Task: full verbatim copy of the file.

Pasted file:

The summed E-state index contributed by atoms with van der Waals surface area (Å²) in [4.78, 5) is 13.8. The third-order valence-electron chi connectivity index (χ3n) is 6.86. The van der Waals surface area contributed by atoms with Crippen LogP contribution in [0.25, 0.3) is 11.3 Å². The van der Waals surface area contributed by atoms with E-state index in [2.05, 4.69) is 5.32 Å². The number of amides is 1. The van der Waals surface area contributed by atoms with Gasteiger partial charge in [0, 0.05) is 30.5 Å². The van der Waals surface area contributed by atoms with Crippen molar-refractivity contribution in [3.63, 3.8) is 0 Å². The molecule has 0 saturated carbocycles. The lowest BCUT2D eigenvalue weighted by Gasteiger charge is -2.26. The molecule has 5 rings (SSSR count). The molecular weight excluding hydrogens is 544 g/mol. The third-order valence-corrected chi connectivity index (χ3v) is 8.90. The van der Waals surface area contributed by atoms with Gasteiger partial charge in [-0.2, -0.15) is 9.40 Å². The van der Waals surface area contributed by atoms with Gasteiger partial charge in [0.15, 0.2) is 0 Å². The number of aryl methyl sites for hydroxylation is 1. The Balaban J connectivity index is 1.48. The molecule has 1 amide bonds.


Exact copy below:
The summed E-state index contributed by atoms with van der Waals surface area (Å²) in [4.78, 5) is 13.8. The third-order valence-electron chi connectivity index (χ3n) is 6.86. The van der Waals surface area contributed by atoms with Crippen LogP contribution in [0.25, 0.3) is 11.3 Å². The van der Waals surface area contributed by atoms with E-state index in [2.05, 4.69) is 5.32 Å². The number of amides is 1. The van der Waals surface area contributed by atoms with Gasteiger partial charge in [0, 0.05) is 30.5 Å². The van der Waals surface area contributed by atoms with Crippen molar-refractivity contribution in [3.63, 3.8) is 0 Å². The molecule has 0 saturated carbocycles. The lowest BCUT2D eigenvalue weighted by Gasteiger charge is -2.26. The molecule has 5 rings (SSSR count). The molecular weight excluding hydrogens is 544 g/mol. The third-order valence-corrected chi connectivity index (χ3v) is 8.90. The van der Waals surface area contributed by atoms with Gasteiger partial charge in [-0.2, -0.15) is 9.40 Å². The van der Waals surface area contributed by atoms with Gasteiger partial charge in [0.15, 0.2) is 0 Å². The number of aryl methyl sites for hydroxylation is 1. The Balaban J connectivity index is 1.48. The molecule has 1 amide bonds.